Monday, December 20, 2010

Commentary: On Creativity and Sustainable Restaurants

By Lori Sandefur
Creativity + Social Change, University of Connecticut
Media Reviewed:
TED: Arthur Potts Dawson: A vision for sustainable restaurants
If you've been in a restaurant kitchen, you've seen how much food, water and energy can be wasted there. Chef Arthur Potts-Dawson shares his very personal vision for drastically reducing restaurant, and supermarket, waste -- creating recycling, composting, sustainable engines for good (and good food).

The title initially caught my eye because of the two classes that we attended at Billings Forge Community Works in Hartford, Connecticut. After watching the video, I was impressed with Arthur Potts Dawson and his vision for not only sustainable food being served in his restaurants, but also that the restaurant should be sustainable as well.

He puts a lot of emphasis on what he refers to as the Four Rs: Reduce, Reuse, Refuse and Recycle. He also states that, “everything in nature is used up in a closed continuous cycle with waste being the end of the beginning.” He focuses on trying to connect the “community” of London to the rural food growers.

If everyone could practice even a fraction of this at home and at work, think what a tremendous impact this would have collectively on our environment. The hardest part is initially making the commitment, then starting it and continuing it until it becomes almost automatic.

I am going to try to start going to the indoor farmer’s market at Billings Forge on Thursday afternoons. Even if I start out going every other week, I hope that it will eventually turn into a weekly visit. I am also thinking about giving another try at gardening. Again, the key for me is to start small (and manageable). Every bit helps.
By Maria E. Zapata
Creativity + Social Change, University of Connecticut
Media Reviewed:
TED: Kiran Bir Sethi teaches kids to take charge
Kiran Bir Sethi shows how her groundbreaking Riverside School in India teaches kids life's most valuable lesson: "I can." Watch her students take local issues into their own hands, lead other young people, even educate their parents.

This is an amazing story and I really like the way she is using the word contagious. We need to be contagious with education, setting it  up as priority for the new generations. Education is the number one key to succeeding in life.

The kids are spontaneous and they have fabulous ideas and creativity but most of the time we burn those ideas and creativity because we set up a pattern for them, always telling them the way to do things. We need to trust them, letting them explore and follow their curiosity. Like Kiran Sethi said: “ We need to trust the kids. They will take the power and they will do much better."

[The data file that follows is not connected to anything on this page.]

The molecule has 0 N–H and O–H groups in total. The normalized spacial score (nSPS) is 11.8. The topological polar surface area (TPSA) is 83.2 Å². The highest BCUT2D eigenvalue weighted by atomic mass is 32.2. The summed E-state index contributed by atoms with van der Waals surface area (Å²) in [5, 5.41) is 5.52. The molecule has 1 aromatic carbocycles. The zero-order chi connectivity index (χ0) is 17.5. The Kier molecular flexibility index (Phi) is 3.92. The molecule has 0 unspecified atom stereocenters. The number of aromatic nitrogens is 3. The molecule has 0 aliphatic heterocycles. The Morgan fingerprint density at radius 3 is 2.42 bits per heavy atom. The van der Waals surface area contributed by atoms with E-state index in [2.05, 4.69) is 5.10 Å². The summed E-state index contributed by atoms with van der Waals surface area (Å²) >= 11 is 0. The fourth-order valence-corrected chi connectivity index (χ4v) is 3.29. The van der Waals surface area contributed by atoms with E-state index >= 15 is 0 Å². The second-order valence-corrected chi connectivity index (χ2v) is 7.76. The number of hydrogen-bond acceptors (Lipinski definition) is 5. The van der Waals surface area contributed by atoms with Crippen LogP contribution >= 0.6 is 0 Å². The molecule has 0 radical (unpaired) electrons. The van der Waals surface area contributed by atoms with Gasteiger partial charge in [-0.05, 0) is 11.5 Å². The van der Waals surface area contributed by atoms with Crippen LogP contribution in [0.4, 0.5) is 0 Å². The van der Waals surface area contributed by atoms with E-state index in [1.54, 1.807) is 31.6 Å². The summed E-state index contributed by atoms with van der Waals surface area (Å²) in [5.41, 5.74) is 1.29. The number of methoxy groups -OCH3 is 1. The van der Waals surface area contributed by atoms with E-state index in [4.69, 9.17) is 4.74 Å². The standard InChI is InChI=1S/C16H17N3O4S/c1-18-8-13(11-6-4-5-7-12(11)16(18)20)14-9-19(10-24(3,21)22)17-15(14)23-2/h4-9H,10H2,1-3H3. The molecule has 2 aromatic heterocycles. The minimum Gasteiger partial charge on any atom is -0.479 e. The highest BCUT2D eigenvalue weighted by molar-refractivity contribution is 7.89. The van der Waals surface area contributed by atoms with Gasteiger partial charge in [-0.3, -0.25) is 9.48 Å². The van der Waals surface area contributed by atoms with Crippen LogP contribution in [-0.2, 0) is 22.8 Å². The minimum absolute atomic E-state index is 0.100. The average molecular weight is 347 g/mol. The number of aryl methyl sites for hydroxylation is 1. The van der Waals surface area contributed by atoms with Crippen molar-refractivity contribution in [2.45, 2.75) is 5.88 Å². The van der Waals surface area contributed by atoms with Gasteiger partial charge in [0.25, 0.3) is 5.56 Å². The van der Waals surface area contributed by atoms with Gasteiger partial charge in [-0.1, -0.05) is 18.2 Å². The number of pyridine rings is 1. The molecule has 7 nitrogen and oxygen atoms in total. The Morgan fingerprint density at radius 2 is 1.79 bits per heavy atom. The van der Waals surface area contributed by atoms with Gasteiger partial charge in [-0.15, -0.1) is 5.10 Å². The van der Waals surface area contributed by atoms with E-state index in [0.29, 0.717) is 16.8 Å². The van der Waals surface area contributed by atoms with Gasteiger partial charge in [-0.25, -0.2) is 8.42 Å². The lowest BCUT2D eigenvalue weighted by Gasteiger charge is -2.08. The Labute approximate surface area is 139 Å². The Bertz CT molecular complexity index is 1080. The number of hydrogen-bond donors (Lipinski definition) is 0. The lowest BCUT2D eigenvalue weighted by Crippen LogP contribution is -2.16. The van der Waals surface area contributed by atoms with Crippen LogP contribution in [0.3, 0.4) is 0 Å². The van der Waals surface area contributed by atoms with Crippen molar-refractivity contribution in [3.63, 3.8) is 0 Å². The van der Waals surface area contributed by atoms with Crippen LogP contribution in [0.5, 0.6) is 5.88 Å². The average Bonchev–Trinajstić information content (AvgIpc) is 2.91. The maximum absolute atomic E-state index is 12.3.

We have to spread out the creativity, letting everybody use his or her own way, ideas, curiosity and the new world will be better and happier.

"It is possible to organize cities to teach usefulness, social responsibility, ecological skill, the values of good work, and the higher possibilities of adulthood." (Kiran Sethi)

Commentary: On Creativity and Marijuana, the Money Maker

By Jason Ynostroza
Creativity + Social Change, University of Connecticut
Media Reviewed: TBA

Marijuana. The very word can bring about a heated discussion about drugs, addiction, crime and money. There are reasons that both sides have about the issue that could persuasively convince a group of people to think in their favor. Instead of arguing about why it's a bad drug, we should be arguing about how it could affect a state's economy. People should be fighting over where the extra money could go and how we can use it, not about its effects on a person. If people were really that concerned about a population's well-being, then alcohol and tobacco would be illegal, as well.

I watched two short clips on the economic benefit that marijuana could have on the State of California. There were very interesting facts and figures, but I knew they were biased because of the favor that it showed to one side. Even though the facts were biased, they were very eye opening. Both videos mention the amount of money marijuana brings in to the state's economy from medicinal users alone -- $15 billion with $1.5 billion in returns in tax revenues. This is a lot of money for a state with such a high deficit. Without this money, where would California's economy be right now?